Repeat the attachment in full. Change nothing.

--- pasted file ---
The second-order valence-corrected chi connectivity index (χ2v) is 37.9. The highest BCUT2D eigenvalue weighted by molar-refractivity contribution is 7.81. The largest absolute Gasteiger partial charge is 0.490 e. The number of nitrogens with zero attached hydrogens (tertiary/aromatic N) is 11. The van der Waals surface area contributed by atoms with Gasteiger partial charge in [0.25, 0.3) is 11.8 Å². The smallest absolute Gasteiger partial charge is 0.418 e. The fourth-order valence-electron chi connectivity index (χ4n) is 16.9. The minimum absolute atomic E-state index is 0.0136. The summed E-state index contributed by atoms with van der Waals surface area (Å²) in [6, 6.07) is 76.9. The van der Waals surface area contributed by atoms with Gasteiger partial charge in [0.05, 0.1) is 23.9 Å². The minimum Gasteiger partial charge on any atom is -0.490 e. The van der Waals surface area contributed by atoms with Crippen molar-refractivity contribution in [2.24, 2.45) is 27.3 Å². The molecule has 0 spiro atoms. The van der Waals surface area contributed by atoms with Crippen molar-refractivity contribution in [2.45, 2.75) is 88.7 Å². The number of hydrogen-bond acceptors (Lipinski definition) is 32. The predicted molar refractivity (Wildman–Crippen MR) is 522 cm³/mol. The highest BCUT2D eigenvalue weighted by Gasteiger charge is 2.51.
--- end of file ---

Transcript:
The second-order valence-corrected chi connectivity index (χ2v) is 37.9. The highest BCUT2D eigenvalue weighted by molar-refractivity contribution is 7.81. The largest absolute Gasteiger partial charge is 0.490 e. The number of nitrogens with zero attached hydrogens (tertiary/aromatic N) is 11. The van der Waals surface area contributed by atoms with Gasteiger partial charge in [0.25, 0.3) is 11.8 Å². The smallest absolute Gasteiger partial charge is 0.418 e. The fourth-order valence-electron chi connectivity index (χ4n) is 16.9. The minimum absolute atomic E-state index is 0.0136. The summed E-state index contributed by atoms with van der Waals surface area (Å²) in [6, 6.07) is 76.9. The van der Waals surface area contributed by atoms with Gasteiger partial charge in [0.05, 0.1) is 23.9 Å². The minimum Gasteiger partial charge on any atom is -0.490 e. The van der Waals surface area contributed by atoms with Crippen molar-refractivity contribution in [2.24, 2.45) is 27.3 Å². The molecule has 0 spiro atoms. The van der Waals surface area contributed by atoms with Crippen molar-refractivity contribution in [2.45, 2.75) is 88.7 Å². The number of hydrogen-bond acceptors (Lipinski definition) is 32. The predicted molar refractivity (Wildman–Crippen MR) is 522 cm³/mol. The highest BCUT2D eigenvalue weighted by Gasteiger charge is 2.51.